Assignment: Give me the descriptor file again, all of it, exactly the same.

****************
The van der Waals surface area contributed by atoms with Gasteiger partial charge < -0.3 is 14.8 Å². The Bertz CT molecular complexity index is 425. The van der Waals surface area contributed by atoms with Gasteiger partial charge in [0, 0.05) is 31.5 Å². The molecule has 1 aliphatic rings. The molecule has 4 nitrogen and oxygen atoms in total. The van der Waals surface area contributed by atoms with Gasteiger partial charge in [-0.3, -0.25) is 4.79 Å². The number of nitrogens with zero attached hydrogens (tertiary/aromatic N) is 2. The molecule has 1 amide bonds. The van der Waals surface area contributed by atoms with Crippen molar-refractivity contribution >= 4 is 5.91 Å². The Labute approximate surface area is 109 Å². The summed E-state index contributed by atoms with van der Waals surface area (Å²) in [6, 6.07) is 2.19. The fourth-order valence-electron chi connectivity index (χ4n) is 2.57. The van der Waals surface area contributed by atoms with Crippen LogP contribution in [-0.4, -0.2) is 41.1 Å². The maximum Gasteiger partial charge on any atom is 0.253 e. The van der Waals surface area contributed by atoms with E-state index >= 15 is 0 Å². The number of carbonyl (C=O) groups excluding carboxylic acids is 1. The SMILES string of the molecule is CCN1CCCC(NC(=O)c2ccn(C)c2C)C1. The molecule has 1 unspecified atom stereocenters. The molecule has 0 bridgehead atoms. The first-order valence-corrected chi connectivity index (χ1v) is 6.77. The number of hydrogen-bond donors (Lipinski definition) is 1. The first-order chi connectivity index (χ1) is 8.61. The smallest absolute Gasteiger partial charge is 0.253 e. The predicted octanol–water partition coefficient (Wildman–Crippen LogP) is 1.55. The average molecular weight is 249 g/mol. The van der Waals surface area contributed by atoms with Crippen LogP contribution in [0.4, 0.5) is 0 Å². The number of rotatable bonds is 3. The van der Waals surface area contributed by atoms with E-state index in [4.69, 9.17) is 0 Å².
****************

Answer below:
The van der Waals surface area contributed by atoms with Gasteiger partial charge < -0.3 is 14.8 Å². The Bertz CT molecular complexity index is 425. The van der Waals surface area contributed by atoms with Gasteiger partial charge in [0, 0.05) is 31.5 Å². The molecule has 1 aliphatic rings. The molecule has 4 nitrogen and oxygen atoms in total. The van der Waals surface area contributed by atoms with Gasteiger partial charge in [-0.3, -0.25) is 4.79 Å². The number of nitrogens with zero attached hydrogens (tertiary/aromatic N) is 2. The molecule has 1 amide bonds. The van der Waals surface area contributed by atoms with Crippen molar-refractivity contribution >= 4 is 5.91 Å². The Labute approximate surface area is 109 Å². The summed E-state index contributed by atoms with van der Waals surface area (Å²) in [6, 6.07) is 2.19. The fourth-order valence-electron chi connectivity index (χ4n) is 2.57. The van der Waals surface area contributed by atoms with Crippen LogP contribution in [-0.4, -0.2) is 41.1 Å². The maximum Gasteiger partial charge on any atom is 0.253 e. The van der Waals surface area contributed by atoms with E-state index >= 15 is 0 Å². The number of carbonyl (C=O) groups excluding carboxylic acids is 1. The SMILES string of the molecule is CCN1CCCC(NC(=O)c2ccn(C)c2C)C1. The molecule has 1 unspecified atom stereocenters. The molecule has 0 bridgehead atoms. The first-order valence-corrected chi connectivity index (χ1v) is 6.77. The number of hydrogen-bond donors (Lipinski definition) is 1. The first-order chi connectivity index (χ1) is 8.61. The smallest absolute Gasteiger partial charge is 0.253 e. The predicted octanol–water partition coefficient (Wildman–Crippen LogP) is 1.55. The average molecular weight is 249 g/mol. The van der Waals surface area contributed by atoms with Crippen LogP contribution in [0.4, 0.5) is 0 Å². The number of rotatable bonds is 3. The van der Waals surface area contributed by atoms with E-state index in [4.69, 9.17) is 0 Å².